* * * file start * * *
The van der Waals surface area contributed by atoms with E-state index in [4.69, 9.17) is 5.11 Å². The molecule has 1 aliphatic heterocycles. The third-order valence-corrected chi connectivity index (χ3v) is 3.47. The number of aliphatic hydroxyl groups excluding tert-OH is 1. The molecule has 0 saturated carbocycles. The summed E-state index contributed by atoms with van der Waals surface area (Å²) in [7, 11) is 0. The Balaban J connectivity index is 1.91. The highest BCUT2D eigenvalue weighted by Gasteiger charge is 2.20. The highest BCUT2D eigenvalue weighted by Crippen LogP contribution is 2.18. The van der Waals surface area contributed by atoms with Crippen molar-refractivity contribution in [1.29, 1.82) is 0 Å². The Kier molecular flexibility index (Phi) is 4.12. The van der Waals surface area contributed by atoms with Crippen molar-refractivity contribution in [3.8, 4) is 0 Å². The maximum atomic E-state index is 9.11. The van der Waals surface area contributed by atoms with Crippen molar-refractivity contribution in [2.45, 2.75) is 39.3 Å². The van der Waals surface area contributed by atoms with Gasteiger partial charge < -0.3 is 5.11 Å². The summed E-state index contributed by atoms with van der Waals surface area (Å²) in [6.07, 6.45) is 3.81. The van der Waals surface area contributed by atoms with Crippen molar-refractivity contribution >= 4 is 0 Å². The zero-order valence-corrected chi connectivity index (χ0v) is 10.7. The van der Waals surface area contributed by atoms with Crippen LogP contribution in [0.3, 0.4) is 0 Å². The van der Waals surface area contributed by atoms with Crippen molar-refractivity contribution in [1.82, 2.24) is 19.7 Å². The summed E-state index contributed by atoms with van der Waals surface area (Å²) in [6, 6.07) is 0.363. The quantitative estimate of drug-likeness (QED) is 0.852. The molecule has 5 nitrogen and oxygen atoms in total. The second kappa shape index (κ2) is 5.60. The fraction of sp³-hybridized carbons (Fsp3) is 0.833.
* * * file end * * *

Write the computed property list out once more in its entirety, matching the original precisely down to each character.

The van der Waals surface area contributed by atoms with E-state index in [4.69, 9.17) is 5.11 Å². The molecule has 1 aliphatic heterocycles. The third-order valence-corrected chi connectivity index (χ3v) is 3.47. The number of aliphatic hydroxyl groups excluding tert-OH is 1. The molecule has 0 saturated carbocycles. The summed E-state index contributed by atoms with van der Waals surface area (Å²) in [7, 11) is 0. The Balaban J connectivity index is 1.91. The highest BCUT2D eigenvalue weighted by Gasteiger charge is 2.20. The highest BCUT2D eigenvalue weighted by Crippen LogP contribution is 2.18. The van der Waals surface area contributed by atoms with Crippen molar-refractivity contribution in [1.29, 1.82) is 0 Å². The Kier molecular flexibility index (Phi) is 4.12. The van der Waals surface area contributed by atoms with Crippen molar-refractivity contribution in [3.8, 4) is 0 Å². The maximum atomic E-state index is 9.11. The van der Waals surface area contributed by atoms with Crippen molar-refractivity contribution in [2.45, 2.75) is 39.3 Å². The van der Waals surface area contributed by atoms with Gasteiger partial charge < -0.3 is 5.11 Å². The summed E-state index contributed by atoms with van der Waals surface area (Å²) in [6.07, 6.45) is 3.81. The van der Waals surface area contributed by atoms with Crippen molar-refractivity contribution >= 4 is 0 Å². The zero-order valence-corrected chi connectivity index (χ0v) is 10.7. The van der Waals surface area contributed by atoms with Crippen LogP contribution in [0.3, 0.4) is 0 Å². The van der Waals surface area contributed by atoms with Crippen molar-refractivity contribution in [1.82, 2.24) is 19.7 Å². The summed E-state index contributed by atoms with van der Waals surface area (Å²) in [6, 6.07) is 0.363. The quantitative estimate of drug-likeness (QED) is 0.852. The molecule has 5 nitrogen and oxygen atoms in total. The second kappa shape index (κ2) is 5.60. The fraction of sp³-hybridized carbons (Fsp3) is 0.833.